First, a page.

The Second Vatican Council ran from 1962 to 1965. It was a milestone in O’Dowd’s life. She attended some of the sessions in Rome and took a deep interest in the Council’s deliberations. Testament to this are the piles of documents and papers she left and which are held in the Diocesan Archives.
Boxes of her files are packed with pages cut from multiple international publications and marked with pen strokes she made to highlight and comment (sometimes cryptically) on important points. Drafts of articles and speeches occupy hundreds of sheets of A4-sized paper. Handwritten in a sprawling scrawl that allowed only five or six words per line, her tenets come tumbling out. The handwriting is slightly shambolic but the clarity of thought unfailing.
Realising the importance of Vatican II decisions and changes, she made it her mission to communicate these to all who would heed her message. In one of her countless speeches O’Dowd described the compulsion that had led her to take up this task –
“My chief preoccupation was to try to discover what theologians and later the documents that issued from the Council were saying in ordinary terms, in non-technical language and to communicate this to other lay people who were interested but did not have the time, or the taste, for wading through the original (texts) …… This is particularly necessary since theology is fruitless unless it flows through the lives of the people of the Church and speaks to them about the revelation God has made of his love for us in Christ,” she said.
O’Dowd took exception to fellow Catholics making spurious claims about the meaning of some Vatican II decisions when it was clear they had not read them properly. She agreed with many of the views held by the ardent feminist movement of that time and she pursued the case for change in the roles women could take in the Church. However, she explained clearly, from theological and traditional sources, why women could not be ordained priests.
+Meeking says a group of Catholics who protested against the decision not to ordain women caused “a tense atmosphere – all very worrying” to him as Bishop. He admits “Betty’s help got me through”.
Her output for many years included regular articles for magazines, such as the diocese’s Inform magazine, countless talks to interest groups, and learned papers published in international specialty journals. She delivered lectures to student priests at Holy Cross College seminary in Mosgiel. She taught and guided pre-seminary students in their “formation” as potential future priests, at Good Shepherd House in Christchurch. She was an active and long-term member of the Christchurch Diocesan Commission on the Liturgy. She advised consecutive bishops and their committees on issues such as raising standards in Catholic schools to meet requirements of their 1976 integration into the State school system.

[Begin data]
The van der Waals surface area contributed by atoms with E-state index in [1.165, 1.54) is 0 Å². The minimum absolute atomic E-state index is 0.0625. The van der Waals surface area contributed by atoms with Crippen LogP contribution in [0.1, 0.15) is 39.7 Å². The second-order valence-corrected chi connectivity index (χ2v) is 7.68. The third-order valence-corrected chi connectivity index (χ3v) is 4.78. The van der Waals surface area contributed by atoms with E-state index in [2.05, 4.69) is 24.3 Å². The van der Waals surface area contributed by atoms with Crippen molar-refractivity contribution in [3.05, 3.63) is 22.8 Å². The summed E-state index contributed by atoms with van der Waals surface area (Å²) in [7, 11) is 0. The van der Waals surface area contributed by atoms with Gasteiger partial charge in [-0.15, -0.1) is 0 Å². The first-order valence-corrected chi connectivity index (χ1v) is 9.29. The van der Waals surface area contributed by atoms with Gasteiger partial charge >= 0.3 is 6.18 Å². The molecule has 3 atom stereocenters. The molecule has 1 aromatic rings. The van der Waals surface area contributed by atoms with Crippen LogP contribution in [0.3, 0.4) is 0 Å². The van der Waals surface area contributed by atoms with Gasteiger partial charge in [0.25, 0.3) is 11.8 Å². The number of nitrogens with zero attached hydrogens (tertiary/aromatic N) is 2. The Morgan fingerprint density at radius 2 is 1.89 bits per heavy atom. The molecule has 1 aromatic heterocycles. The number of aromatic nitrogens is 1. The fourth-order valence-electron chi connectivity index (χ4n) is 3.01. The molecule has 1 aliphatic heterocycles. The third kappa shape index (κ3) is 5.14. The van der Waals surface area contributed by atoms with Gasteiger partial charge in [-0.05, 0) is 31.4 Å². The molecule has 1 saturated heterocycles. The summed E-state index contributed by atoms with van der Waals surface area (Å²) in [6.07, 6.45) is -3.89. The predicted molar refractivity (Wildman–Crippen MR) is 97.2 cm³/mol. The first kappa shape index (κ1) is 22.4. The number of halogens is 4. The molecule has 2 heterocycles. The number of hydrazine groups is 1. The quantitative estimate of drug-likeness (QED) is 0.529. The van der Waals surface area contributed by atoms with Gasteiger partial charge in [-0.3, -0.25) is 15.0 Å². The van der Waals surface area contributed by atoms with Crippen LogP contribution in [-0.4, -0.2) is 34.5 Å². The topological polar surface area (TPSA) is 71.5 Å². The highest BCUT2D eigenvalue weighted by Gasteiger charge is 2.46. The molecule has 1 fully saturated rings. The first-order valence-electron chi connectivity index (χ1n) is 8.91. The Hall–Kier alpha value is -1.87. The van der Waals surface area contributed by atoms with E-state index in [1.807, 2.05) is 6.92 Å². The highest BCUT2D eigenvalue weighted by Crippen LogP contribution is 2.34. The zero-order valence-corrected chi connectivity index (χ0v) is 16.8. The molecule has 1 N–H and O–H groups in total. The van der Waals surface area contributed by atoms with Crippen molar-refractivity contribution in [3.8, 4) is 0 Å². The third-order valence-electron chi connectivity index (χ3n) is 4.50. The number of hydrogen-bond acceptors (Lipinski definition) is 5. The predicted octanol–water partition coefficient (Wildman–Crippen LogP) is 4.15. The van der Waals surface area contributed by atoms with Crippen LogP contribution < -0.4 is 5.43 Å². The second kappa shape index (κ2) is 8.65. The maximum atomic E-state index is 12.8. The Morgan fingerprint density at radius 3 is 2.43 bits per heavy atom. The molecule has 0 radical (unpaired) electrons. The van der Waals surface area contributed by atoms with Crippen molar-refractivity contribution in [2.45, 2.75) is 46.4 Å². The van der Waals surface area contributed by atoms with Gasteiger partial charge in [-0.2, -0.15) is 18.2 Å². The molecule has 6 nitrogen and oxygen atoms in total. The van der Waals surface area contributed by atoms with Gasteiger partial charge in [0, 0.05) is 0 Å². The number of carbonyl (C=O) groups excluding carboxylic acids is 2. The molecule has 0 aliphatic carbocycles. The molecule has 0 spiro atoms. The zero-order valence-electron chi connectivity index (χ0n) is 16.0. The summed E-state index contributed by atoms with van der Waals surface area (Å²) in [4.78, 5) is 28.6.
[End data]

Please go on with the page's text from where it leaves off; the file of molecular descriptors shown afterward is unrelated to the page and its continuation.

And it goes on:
Retiring from the university in 1987, O’Dowd remained prolific in researching, reading, writing and speaking on these issues. Just as her university days had been noted for one-on-one mentoring, she continued this work with a wide range of respondents over a broad age band.
+Meeking says O’Dowd had a “strong professional sense” and was “always ready to help people understand about the Church”. She emphasised “the Church as it is called to be”, not the Church as it is sometimes seen, he says.
“She was quite a mentor for many of us,” +Meeking adds, referring to the young priests of his time. Being of similar age she could relate to them. She shared their commitment to the Church. “She clearly loved the Church and wanted to uphold (it)”. She raised questions about it, but was not a dissenter, he says.
Adams says O’Dowd was “a great mentor to me and a wonderful person”. She had high standards and would not tolerate foolishness, though she was also a great party host and a good cook. She had no time for people who argued against Catholic beliefs or practices without having taken the trouble to learn about them.
In 1994 O’Dowd received the Papal honour of Dame of the Order of St Gregory the Great, for services to the Church. She was the first New Zealand woman to be so honoured. She went on to give more of herself, even after moving into a retirement complex.
Then came the earthquakes. Much of the retirement complex was badly damaged. Along with other residents, O’Dowd had to be evacuated. She was shifted to a small retirement home near Nelson.
She enjoyed living there but felt more isolated from her brother, sister and nephews in Auckland. So she was shifted again, to St Joseph’s Home in Auckland. There she was placed under the care of the Little Sisters of the Poor. She settled in happily and received frequent visits from priests. However, she was still badly affected by the trauma of the shaking earth. She was afflicted with advancing blindness and reduced mobility. She died in June, 2013.
Emeritus Bishop Basil Meeking, Fr John Adams and Fr Michael Pui travelled from Christchurch to concelebrate her Requiem Mass with three Auckland priests. A friend, Sr Margaret D’Ath, says Fr Adams’ sermon rightly stressed Betty’s “fine spiritual and intellectual interests and her service to the Church”. To which Sr Margaret adds: “Nobody mentioned what a great cook and hostess she was in Christchurch, enticing friends to stimulating conversation in her home and garden”.
Mike Crean, Author
Photo of Betty O’Dowd from the Marist Messenger © https://www.maristmessenger.co.nz/2013/08/01/dame-betty-odowd/